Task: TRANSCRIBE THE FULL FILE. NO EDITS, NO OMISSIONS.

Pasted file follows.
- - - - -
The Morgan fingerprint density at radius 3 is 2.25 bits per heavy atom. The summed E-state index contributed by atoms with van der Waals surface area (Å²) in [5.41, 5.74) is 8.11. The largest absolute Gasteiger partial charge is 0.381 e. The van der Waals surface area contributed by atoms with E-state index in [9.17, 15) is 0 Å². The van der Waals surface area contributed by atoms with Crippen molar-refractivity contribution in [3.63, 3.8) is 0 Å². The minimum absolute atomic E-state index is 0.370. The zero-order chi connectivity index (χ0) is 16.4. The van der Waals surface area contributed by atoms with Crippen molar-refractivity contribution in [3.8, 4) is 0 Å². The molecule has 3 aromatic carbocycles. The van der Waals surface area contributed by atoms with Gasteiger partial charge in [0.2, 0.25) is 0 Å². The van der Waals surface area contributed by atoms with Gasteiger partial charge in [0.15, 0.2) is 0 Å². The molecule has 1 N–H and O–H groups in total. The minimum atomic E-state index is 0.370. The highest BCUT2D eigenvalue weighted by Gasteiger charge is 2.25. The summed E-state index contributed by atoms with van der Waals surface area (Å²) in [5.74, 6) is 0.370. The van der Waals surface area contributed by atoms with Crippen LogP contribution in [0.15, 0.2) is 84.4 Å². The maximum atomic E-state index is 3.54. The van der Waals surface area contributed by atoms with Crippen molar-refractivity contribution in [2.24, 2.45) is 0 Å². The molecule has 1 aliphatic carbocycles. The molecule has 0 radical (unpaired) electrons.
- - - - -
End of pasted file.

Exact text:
The Morgan fingerprint density at radius 3 is 2.25 bits per heavy atom. The summed E-state index contributed by atoms with van der Waals surface area (Å²) in [5.41, 5.74) is 8.11. The largest absolute Gasteiger partial charge is 0.381 e. The van der Waals surface area contributed by atoms with E-state index in [9.17, 15) is 0 Å². The van der Waals surface area contributed by atoms with Crippen molar-refractivity contribution in [3.63, 3.8) is 0 Å². The minimum absolute atomic E-state index is 0.370. The zero-order chi connectivity index (χ0) is 16.4. The van der Waals surface area contributed by atoms with Crippen molar-refractivity contribution in [3.8, 4) is 0 Å². The molecule has 3 aromatic carbocycles. The van der Waals surface area contributed by atoms with Gasteiger partial charge in [0.2, 0.25) is 0 Å². The van der Waals surface area contributed by atoms with Gasteiger partial charge in [0.15, 0.2) is 0 Å². The molecule has 1 N–H and O–H groups in total. The minimum atomic E-state index is 0.370. The highest BCUT2D eigenvalue weighted by Gasteiger charge is 2.25. The summed E-state index contributed by atoms with van der Waals surface area (Å²) in [5.74, 6) is 0.370. The van der Waals surface area contributed by atoms with Crippen LogP contribution in [0.15, 0.2) is 84.4 Å². The maximum atomic E-state index is 3.54. The van der Waals surface area contributed by atoms with Crippen molar-refractivity contribution in [2.24, 2.45) is 0 Å². The molecule has 1 aliphatic carbocycles. The molecule has 0 radical (unpaired) electrons.